This creates an environment, where bold and hungry entrepreneurs, like myself, have to go big or go home, making high risk all-in play after play, engaging unreliable private funding sources who lack the same commitment and belief in the business model we do, and learn from making mistakes, some big, some small, innovation without a net – to somehow stand out and command the needed buzz to raise the eyebrows of those with what has become the lions share of operating revenue industry wide – sponsorship – only in eSports it’s different, it’s not sponsorship for goodwill or the easily measured and well reported on metrics while doing well at large competitive events which are highly produced and broadcast to a massive viewership – rather sponsorship for engagement based deliverables, content, appearances, and social campaigns – all activities requiring both earmarked budget, high value personas, and experienced marketing delivery staff and management – oh, and you still have to pay players, outfit them, get them to any number of events all across the world, cultivate their both skill and their brand, and get them to do these things they in most cases clearly don’t enjoy doing – and all this, before you can even ask for money that is coming from a somewhat finite pool for a space that is growing but in which all or most of the endemic money is already spoken for, and a viewership which is fragmented, at war with one another, and moving between titles constantly…

Starting a team today – either takes landing a large lifestyle non-endemic brand sponsors to do safety, or it requires a 3-year timeline, both requirements the incumbent teams have in many cases met long ago – leaving the newer teams at the whim of private money, scratching for both the talent access, sponsor attention, and organization capability needed to make the model work globally, right off the bat -it’s a tall order, one that even with a lot of luck, and a lot of money behind you, isn’t easy to fill. So when team after team isn’t making it, because they invested heavily in SC2, a title which showed a lot of growth in 2011 with no sign of slowing down, only to see comparatively far less growth in 2012, a impending shift in the entire funding model, and a future 2013 filled with massive uncertainty, in a somewhat saturated and largely unregulated marketspace, largely dominated by incumbents who just keep getting bigger and more powerful, controlling even more mindshare and market share daily – as a team owner, you are left asking yourself “where is the growth?” – “does taking more unreliable private funding even make sense?” – “will the revenue ever come to cover my positions taken” – “will I ever be able to get what is needed to satisfy sponsors while I’m struggling monthly to keep operating, while investors, players, and fans are losing confidence?” –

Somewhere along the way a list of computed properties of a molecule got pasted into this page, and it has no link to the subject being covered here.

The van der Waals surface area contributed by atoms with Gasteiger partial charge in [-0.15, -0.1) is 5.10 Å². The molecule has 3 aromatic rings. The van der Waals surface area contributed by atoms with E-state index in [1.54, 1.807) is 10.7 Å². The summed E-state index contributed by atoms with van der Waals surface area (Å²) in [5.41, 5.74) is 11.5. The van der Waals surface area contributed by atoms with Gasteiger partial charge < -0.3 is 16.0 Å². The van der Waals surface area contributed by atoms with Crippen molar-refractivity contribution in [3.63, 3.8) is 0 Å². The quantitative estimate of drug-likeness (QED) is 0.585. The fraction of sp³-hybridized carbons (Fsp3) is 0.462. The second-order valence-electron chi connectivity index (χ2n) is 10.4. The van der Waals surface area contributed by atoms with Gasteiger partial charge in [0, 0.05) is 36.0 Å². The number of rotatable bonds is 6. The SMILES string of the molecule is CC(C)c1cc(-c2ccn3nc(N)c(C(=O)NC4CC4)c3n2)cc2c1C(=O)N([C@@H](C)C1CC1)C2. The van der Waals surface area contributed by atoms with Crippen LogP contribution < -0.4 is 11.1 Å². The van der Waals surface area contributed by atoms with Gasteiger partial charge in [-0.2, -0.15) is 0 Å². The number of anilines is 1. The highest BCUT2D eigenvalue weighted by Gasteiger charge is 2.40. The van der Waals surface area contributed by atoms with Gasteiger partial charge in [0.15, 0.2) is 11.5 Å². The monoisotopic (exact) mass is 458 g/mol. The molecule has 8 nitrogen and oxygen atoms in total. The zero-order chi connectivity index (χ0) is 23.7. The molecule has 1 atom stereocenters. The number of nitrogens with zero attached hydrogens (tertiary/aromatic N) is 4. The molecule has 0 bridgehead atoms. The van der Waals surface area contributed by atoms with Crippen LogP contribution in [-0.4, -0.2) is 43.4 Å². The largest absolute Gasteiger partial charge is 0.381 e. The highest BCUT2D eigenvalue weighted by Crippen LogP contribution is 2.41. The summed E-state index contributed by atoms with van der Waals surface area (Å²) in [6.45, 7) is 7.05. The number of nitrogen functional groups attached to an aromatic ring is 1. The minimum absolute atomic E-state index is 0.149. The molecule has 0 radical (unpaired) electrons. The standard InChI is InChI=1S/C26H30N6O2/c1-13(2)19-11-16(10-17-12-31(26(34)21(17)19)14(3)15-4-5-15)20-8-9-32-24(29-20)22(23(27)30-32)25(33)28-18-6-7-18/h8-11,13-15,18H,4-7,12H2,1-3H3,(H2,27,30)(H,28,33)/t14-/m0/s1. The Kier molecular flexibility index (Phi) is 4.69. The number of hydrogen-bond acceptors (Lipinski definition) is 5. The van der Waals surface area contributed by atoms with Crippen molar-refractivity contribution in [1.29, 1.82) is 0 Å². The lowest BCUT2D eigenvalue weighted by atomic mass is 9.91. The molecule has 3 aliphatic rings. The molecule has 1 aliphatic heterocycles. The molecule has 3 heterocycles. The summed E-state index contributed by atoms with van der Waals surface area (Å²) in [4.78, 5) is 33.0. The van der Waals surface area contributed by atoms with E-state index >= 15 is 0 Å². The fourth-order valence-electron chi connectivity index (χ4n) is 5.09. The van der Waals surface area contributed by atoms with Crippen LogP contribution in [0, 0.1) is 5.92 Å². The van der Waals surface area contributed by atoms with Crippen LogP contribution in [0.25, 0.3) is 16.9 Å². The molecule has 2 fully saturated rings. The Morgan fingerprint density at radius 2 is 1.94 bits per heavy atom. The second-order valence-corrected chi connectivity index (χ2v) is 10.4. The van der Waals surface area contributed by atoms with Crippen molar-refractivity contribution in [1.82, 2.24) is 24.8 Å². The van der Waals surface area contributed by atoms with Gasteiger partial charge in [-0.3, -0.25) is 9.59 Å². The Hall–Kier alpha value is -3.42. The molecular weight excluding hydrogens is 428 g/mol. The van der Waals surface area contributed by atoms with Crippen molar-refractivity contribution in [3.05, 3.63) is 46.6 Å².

These closures are in part because of the clearly obvious missteps and failures of management, sure, but it’s unfair not to acknowledge the fact the underlying business model, changing market dynamics, and the ever increasing list of expectations and demands required to even have a shot at becoming a sustainable global team, media company, and marketing agency all in one. It’s no wonder team after team are throwing in the towel – saying “maybe this can’t work, or maybe the opportunity costs are just to high to justify continuance without some visible positive change in performance indicators”. It’s not a lack of will, or commitment – It’s just good sound business decision making. In life, poker, and StarCraft – you gotta know when to flod’em, as they say…